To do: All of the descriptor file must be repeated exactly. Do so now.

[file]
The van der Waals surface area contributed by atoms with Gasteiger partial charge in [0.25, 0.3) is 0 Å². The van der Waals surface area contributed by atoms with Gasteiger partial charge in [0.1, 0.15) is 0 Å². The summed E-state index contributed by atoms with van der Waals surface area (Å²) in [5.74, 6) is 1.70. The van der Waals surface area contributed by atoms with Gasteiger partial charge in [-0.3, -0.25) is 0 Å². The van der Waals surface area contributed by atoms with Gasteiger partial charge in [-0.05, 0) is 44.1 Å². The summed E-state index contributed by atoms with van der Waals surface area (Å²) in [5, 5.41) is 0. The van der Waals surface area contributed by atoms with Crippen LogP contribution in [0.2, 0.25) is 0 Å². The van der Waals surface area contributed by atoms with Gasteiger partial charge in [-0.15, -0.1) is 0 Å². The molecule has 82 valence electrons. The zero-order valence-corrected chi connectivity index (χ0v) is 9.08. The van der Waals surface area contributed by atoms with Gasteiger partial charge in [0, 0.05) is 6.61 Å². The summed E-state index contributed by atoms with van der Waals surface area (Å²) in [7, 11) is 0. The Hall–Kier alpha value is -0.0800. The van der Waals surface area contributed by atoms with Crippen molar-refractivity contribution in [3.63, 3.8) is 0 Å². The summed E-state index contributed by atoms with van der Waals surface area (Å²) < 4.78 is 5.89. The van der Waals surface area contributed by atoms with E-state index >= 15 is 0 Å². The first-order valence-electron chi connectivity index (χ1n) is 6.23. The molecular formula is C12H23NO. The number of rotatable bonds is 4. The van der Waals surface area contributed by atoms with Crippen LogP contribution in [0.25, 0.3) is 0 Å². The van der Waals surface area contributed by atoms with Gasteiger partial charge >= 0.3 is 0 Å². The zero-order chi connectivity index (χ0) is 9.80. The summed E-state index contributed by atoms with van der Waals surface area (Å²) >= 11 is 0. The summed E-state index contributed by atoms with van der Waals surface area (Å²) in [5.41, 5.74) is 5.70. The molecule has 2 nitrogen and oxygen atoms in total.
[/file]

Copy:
The van der Waals surface area contributed by atoms with Gasteiger partial charge in [0.25, 0.3) is 0 Å². The van der Waals surface area contributed by atoms with Gasteiger partial charge in [0.1, 0.15) is 0 Å². The summed E-state index contributed by atoms with van der Waals surface area (Å²) in [5.74, 6) is 1.70. The van der Waals surface area contributed by atoms with Gasteiger partial charge in [-0.3, -0.25) is 0 Å². The van der Waals surface area contributed by atoms with Gasteiger partial charge in [-0.05, 0) is 44.1 Å². The summed E-state index contributed by atoms with van der Waals surface area (Å²) in [5, 5.41) is 0. The van der Waals surface area contributed by atoms with Crippen LogP contribution in [0.2, 0.25) is 0 Å². The van der Waals surface area contributed by atoms with Gasteiger partial charge in [-0.15, -0.1) is 0 Å². The molecule has 82 valence electrons. The zero-order valence-corrected chi connectivity index (χ0v) is 9.08. The van der Waals surface area contributed by atoms with Gasteiger partial charge in [0, 0.05) is 6.61 Å². The summed E-state index contributed by atoms with van der Waals surface area (Å²) in [7, 11) is 0. The Hall–Kier alpha value is -0.0800. The van der Waals surface area contributed by atoms with Crippen molar-refractivity contribution in [3.63, 3.8) is 0 Å². The summed E-state index contributed by atoms with van der Waals surface area (Å²) < 4.78 is 5.89. The van der Waals surface area contributed by atoms with E-state index >= 15 is 0 Å². The first-order valence-electron chi connectivity index (χ1n) is 6.23. The molecular formula is C12H23NO. The number of rotatable bonds is 4. The van der Waals surface area contributed by atoms with Crippen LogP contribution in [0.25, 0.3) is 0 Å². The van der Waals surface area contributed by atoms with Gasteiger partial charge >= 0.3 is 0 Å². The zero-order chi connectivity index (χ0) is 9.80. The summed E-state index contributed by atoms with van der Waals surface area (Å²) >= 11 is 0. The summed E-state index contributed by atoms with van der Waals surface area (Å²) in [5.41, 5.74) is 5.70. The molecule has 2 nitrogen and oxygen atoms in total.